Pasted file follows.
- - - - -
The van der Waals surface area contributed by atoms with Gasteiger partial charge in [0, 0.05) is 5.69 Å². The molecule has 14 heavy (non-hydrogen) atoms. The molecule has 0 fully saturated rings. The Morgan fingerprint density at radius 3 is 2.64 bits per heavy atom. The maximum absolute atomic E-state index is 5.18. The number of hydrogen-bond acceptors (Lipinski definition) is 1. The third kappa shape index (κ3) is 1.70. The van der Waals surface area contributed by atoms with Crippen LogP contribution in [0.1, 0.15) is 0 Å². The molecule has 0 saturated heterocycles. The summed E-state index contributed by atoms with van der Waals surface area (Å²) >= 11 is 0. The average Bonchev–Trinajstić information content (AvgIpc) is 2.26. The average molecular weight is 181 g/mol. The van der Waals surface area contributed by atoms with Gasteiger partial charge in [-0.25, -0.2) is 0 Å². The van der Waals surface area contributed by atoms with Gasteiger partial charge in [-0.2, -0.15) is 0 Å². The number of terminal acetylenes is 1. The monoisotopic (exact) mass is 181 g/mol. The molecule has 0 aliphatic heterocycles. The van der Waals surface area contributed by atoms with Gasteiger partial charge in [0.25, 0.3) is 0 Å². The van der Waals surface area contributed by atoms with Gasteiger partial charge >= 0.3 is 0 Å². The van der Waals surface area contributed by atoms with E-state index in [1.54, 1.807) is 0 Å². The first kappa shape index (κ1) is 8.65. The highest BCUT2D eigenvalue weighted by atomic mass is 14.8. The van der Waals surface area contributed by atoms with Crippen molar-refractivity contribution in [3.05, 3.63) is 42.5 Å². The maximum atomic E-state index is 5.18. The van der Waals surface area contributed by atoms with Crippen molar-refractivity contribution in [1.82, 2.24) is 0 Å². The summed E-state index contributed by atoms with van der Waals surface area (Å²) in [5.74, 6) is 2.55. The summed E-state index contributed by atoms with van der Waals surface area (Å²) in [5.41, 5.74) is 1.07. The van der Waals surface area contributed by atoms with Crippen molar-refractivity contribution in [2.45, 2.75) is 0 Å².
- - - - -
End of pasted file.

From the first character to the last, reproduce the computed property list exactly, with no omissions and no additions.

The van der Waals surface area contributed by atoms with Gasteiger partial charge in [0, 0.05) is 5.69 Å². The molecule has 14 heavy (non-hydrogen) atoms. The molecule has 0 fully saturated rings. The Morgan fingerprint density at radius 3 is 2.64 bits per heavy atom. The maximum absolute atomic E-state index is 5.18. The number of hydrogen-bond acceptors (Lipinski definition) is 1. The third kappa shape index (κ3) is 1.70. The van der Waals surface area contributed by atoms with Crippen LogP contribution in [0.1, 0.15) is 0 Å². The molecule has 0 saturated heterocycles. The summed E-state index contributed by atoms with van der Waals surface area (Å²) >= 11 is 0. The average Bonchev–Trinajstić information content (AvgIpc) is 2.26. The average molecular weight is 181 g/mol. The van der Waals surface area contributed by atoms with Gasteiger partial charge in [-0.25, -0.2) is 0 Å². The van der Waals surface area contributed by atoms with Gasteiger partial charge in [-0.2, -0.15) is 0 Å². The number of terminal acetylenes is 1. The monoisotopic (exact) mass is 181 g/mol. The molecule has 0 aliphatic heterocycles. The van der Waals surface area contributed by atoms with Gasteiger partial charge in [0.25, 0.3) is 0 Å². The van der Waals surface area contributed by atoms with Gasteiger partial charge >= 0.3 is 0 Å². The van der Waals surface area contributed by atoms with E-state index in [1.54, 1.807) is 0 Å². The first kappa shape index (κ1) is 8.65. The highest BCUT2D eigenvalue weighted by atomic mass is 14.8. The van der Waals surface area contributed by atoms with Crippen molar-refractivity contribution in [3.05, 3.63) is 42.5 Å². The maximum atomic E-state index is 5.18. The van der Waals surface area contributed by atoms with Crippen molar-refractivity contribution in [1.82, 2.24) is 0 Å². The summed E-state index contributed by atoms with van der Waals surface area (Å²) in [5.74, 6) is 2.55. The summed E-state index contributed by atoms with van der Waals surface area (Å²) in [5.41, 5.74) is 1.07. The van der Waals surface area contributed by atoms with Crippen molar-refractivity contribution in [2.45, 2.75) is 0 Å².